What a shock it was this morning to discover there’s been another technical problem with the myki ticketing system. The Age today reported that myki will be deducting money from thousands of customers bank accounts as a result of transactions not being processed.
So let’s get the story straight:
Users of the myki system who have been undercharged as a result of failed bank transactions don’t need to worry. A lump sum payment will be deducted from their accounts on October 14th, so long as the amount is under $100. No need to worry! Myki will make the calculations and deduct the appropriate amount. Automatically. Without the need for the customer to intervene.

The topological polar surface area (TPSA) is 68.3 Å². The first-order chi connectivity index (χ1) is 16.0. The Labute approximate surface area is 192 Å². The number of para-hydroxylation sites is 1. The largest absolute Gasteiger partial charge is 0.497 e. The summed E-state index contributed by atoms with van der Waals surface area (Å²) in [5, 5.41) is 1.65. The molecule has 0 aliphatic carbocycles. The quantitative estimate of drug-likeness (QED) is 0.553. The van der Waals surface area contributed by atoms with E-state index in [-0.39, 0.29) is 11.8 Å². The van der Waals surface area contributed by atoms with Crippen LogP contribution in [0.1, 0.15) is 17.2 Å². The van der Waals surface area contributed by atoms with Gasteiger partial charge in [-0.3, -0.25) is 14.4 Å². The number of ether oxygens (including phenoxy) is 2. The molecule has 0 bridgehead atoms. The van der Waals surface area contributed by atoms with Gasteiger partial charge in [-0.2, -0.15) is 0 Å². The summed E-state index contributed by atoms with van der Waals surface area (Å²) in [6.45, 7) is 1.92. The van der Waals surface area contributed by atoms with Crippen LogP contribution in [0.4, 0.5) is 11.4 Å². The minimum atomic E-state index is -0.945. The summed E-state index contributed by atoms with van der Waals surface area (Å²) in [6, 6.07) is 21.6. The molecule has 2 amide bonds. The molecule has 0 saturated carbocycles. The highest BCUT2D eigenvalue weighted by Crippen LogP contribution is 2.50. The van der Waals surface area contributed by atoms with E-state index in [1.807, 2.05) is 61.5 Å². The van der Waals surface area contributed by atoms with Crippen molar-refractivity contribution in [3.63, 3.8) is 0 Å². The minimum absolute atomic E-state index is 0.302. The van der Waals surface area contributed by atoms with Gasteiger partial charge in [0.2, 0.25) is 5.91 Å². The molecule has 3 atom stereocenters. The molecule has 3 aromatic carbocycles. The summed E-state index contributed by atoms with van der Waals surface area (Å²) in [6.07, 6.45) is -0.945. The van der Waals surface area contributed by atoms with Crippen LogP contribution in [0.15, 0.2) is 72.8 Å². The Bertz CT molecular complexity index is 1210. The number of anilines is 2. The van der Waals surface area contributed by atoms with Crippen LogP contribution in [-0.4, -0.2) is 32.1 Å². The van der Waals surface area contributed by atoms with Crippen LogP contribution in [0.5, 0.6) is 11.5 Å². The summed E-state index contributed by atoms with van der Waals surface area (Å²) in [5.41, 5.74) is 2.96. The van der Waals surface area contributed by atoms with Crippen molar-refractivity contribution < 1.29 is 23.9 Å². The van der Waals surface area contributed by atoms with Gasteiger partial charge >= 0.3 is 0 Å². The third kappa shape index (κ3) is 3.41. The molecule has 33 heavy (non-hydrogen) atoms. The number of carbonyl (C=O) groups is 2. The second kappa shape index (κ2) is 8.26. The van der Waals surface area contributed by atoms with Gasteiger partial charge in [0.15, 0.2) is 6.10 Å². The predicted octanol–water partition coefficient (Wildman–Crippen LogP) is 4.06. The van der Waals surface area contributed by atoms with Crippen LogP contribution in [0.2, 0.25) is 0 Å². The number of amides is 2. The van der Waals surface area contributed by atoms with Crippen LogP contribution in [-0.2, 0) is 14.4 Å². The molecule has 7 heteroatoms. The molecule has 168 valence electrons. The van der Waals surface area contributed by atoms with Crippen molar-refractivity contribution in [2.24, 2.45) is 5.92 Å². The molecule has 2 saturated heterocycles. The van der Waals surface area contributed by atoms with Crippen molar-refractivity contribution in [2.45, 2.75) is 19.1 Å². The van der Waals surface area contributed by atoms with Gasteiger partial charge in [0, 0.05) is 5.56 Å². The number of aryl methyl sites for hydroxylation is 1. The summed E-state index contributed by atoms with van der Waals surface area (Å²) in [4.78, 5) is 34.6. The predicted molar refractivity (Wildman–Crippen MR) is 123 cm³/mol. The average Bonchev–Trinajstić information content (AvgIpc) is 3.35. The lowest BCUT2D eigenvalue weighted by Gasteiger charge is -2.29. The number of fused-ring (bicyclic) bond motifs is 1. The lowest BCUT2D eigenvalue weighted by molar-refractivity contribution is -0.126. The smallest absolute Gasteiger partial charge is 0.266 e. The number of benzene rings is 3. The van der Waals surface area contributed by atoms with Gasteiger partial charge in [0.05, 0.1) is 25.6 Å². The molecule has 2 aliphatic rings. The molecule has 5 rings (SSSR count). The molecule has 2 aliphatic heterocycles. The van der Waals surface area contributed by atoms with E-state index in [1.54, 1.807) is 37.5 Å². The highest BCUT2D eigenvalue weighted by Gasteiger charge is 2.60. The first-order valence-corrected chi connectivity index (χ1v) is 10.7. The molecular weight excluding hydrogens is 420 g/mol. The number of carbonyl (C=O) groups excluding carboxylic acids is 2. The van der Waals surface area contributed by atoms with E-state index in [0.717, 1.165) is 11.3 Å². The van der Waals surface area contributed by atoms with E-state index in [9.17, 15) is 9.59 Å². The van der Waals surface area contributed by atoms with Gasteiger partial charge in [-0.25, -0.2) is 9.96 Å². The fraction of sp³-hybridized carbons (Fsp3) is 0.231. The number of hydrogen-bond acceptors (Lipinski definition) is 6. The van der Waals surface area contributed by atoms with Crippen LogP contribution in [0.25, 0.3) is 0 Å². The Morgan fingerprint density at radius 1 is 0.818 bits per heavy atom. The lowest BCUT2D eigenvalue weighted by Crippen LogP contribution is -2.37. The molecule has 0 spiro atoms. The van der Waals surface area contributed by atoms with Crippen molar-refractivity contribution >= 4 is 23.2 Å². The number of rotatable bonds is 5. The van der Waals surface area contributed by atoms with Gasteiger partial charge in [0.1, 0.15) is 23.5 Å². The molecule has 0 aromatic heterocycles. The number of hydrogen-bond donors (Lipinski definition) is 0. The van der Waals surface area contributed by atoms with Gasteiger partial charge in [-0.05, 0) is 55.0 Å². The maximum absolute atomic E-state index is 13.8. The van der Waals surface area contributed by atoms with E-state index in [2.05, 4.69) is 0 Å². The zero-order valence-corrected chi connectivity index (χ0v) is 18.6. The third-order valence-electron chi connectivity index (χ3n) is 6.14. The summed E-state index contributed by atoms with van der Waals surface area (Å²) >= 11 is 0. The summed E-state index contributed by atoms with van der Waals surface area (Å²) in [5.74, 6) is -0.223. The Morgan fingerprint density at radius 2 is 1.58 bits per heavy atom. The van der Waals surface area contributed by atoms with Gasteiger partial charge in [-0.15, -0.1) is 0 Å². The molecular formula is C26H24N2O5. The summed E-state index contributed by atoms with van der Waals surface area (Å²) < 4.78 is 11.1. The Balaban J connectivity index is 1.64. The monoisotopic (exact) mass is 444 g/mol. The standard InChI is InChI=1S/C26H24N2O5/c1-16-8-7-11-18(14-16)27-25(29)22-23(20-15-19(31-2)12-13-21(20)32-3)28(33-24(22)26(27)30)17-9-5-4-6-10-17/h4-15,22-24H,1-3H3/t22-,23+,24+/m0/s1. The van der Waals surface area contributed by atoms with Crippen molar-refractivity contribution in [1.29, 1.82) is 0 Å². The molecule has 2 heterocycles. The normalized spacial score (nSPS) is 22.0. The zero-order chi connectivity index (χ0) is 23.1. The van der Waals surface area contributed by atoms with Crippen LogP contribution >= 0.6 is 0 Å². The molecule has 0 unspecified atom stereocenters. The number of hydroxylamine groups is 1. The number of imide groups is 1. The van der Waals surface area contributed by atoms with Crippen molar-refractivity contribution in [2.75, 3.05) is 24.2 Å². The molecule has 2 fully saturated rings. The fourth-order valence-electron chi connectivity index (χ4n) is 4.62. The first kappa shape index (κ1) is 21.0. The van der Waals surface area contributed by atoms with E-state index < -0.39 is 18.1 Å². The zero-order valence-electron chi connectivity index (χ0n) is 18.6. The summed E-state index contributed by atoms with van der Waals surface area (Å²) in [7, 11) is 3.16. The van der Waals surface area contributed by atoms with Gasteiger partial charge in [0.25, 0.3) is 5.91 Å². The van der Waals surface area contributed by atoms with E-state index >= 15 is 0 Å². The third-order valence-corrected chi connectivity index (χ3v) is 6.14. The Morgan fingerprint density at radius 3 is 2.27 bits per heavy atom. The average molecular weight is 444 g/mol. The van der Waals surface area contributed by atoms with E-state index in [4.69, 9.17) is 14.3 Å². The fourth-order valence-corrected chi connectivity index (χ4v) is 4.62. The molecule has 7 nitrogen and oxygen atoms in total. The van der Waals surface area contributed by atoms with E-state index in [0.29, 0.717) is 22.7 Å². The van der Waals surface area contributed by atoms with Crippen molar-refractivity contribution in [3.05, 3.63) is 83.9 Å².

Users of the myki system who have been overcharged on the other hand, which has been known to be occurring since at least December last year, can expect myki to do absolutely nothing. No automatic reimbursement, no periodic auditing of your statement, nothing. In fact, if you want to ensure that you are paying the correct fare, you can trawl over your statement in your free time, make the calculations, and then contact the customer service line to make your case. You could submit your statement to MykiLeaks for automatic assessment, but that involves trusting your personal information with a complete stranger (hi, that’s me), which is neither endorsed nor recommended by myki or the TTA.
Is it just me, or does this seem slightly unfair? Myki should start reclaiming their own lost coin when (and only when) they have audited every single myki account for overcharges, and reimbursed customers who have been duped by this mathematically challenged system.
I’ve already witnessed myki being used as a Software Engineering case study of how to not build a system, is it really going to become a case study for Public Relations experts as well?